Are you part of the ‘Sharing Economy’? We explain what it is, where it’s headed, and how to make it work for you.

Whether it’s helping someone move their fridge to a new apartment via Airtasker, having a backpacker spend a night in your spare room with Airbnb, or minding someone’s puppy for a few days through Mad Paws, it’s never been easier to pick up some extra cash.

These platforms and more are part of the ‘sharing economy’.

While there’s no concrete definition for the sector, the Australian Treasury explains that the sharing economy usually works by a “consumer and online seller getting into contact with each other and entering into an agreement for the online seller to provide a service and/or good online and then payment by the consumer being facilitated by the platform”.

Australia’s sharing economy was worth approximately $15.1 billion in February 2017, with an estimated 10.8 million Australians predicted to earn extra money from sharing economy services from July to December 2017.

With the number and range of platforms growing and barriers to entry falling, there’s never been a better time to earn yourself a slice of the sharing economy pie.

Three tips to help you make the most of your time in the sharing economy

1. Define your goals

Like any new undertaking, the key to making the most of the sharing economy is asking yourself what you want to get out of it.

While it can help you make some quick, easy cash, the sharing economy can also be the perfect way to dip your toes in a potential new side business.

Whether your passion lies in graphic design or dog sitting, a sharing economy platform can help you find your first clients and build up your skills and reputation, which you can eventually use to spin out your own business.

This means you can ultimately take control of your own work – without having to pay a third-party platform a slice of commission.

2. Understand your tax obligations

According to the Treasury, as the sharing economy grows, there’s an increasing risk that people selling goods and services via sharing economy platforms may not be paying the right amount of tax.

One of the reasons for this could be that sellers are often classified by platforms as independent contractors or self-employed principals, rather than traditional employees. This means that, unlike a traditional employer, a platform may not be withholding tax from the income it pays out to a seller.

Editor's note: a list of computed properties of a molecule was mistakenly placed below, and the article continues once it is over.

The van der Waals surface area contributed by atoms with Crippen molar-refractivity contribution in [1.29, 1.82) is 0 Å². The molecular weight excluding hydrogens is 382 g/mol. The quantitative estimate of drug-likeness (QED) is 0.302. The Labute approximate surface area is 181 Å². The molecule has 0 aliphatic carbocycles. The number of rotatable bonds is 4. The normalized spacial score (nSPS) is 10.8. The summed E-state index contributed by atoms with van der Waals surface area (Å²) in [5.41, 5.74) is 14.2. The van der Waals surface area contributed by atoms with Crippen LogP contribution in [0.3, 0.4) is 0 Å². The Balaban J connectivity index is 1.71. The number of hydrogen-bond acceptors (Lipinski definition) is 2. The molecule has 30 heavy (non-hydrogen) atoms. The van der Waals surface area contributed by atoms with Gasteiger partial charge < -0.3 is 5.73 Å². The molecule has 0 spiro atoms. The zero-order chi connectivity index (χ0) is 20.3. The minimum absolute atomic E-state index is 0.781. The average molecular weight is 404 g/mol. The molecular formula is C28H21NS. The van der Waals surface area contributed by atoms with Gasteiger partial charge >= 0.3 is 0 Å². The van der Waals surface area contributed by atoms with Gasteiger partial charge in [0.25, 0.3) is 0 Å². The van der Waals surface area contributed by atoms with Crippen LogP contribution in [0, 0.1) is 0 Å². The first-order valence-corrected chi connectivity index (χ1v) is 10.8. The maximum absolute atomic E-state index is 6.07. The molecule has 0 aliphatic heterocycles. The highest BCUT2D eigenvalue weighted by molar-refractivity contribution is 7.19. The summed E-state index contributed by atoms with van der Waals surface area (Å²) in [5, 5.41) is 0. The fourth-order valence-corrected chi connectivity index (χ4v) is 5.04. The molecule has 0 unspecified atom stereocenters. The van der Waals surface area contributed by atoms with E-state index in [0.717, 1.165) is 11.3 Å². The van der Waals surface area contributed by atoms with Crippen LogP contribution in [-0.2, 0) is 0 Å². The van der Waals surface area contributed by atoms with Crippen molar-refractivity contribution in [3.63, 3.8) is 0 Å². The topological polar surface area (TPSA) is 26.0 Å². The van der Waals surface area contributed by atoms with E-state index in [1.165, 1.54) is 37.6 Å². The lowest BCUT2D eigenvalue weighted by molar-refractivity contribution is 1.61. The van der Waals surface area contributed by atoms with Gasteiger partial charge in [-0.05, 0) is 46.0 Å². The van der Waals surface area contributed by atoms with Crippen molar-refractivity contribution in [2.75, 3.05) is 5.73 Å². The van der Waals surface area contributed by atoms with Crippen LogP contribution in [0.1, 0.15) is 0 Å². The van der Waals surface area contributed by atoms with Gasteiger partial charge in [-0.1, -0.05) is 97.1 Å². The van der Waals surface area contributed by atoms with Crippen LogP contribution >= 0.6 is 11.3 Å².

Sellers may also think that the money they make from sharing economy platforms isn’t taxable because it’s simply ‘hobby income’, or that they don’t have to pay tax because they’re not really earning from a platform regularly.

But whether you’re driving for Uber every night or once a month, it’s important to keep track of how much you’re earning through these platforms and how much it all adds up to when combined with income from your other work.

It’s also important to consider whether you want to put a portion of what you’re earning aside to contribute to your super. Again, because sellers are often classified as independent contractors or self-employed principals rather than traditional employees, a platform may not have to contribute to their super.

Generally, traditional employees earning $450 or more before tax in a calendar month must have 9.5% of their ordinary time earnings contributed to their super by their employer.

An accountant will be able to help you put the right amount away for your tax and super each month.

3. Get the right protection

No one likes to think the worst, but accidents happen – so it’s important to make sure you’re protected.

Some sharing economy platforms have their own insurance policies to cover sellers and consumers. It’s important to find out if you’re adequately protected by a platform’s insurance cover. Take some time to research and determine what jobs and situations are covered and what isn’t.

It may also be worthwhile exploring whether you may need additional cover tailored to your situation, for added peace of mind.

We're here to help

If you need help understanding how much to set aside for your super, or whether you need voluntary insurance cover, you can get simple advice over the phone or face to face. It’s included as a part of your membership so there’s no extra cost.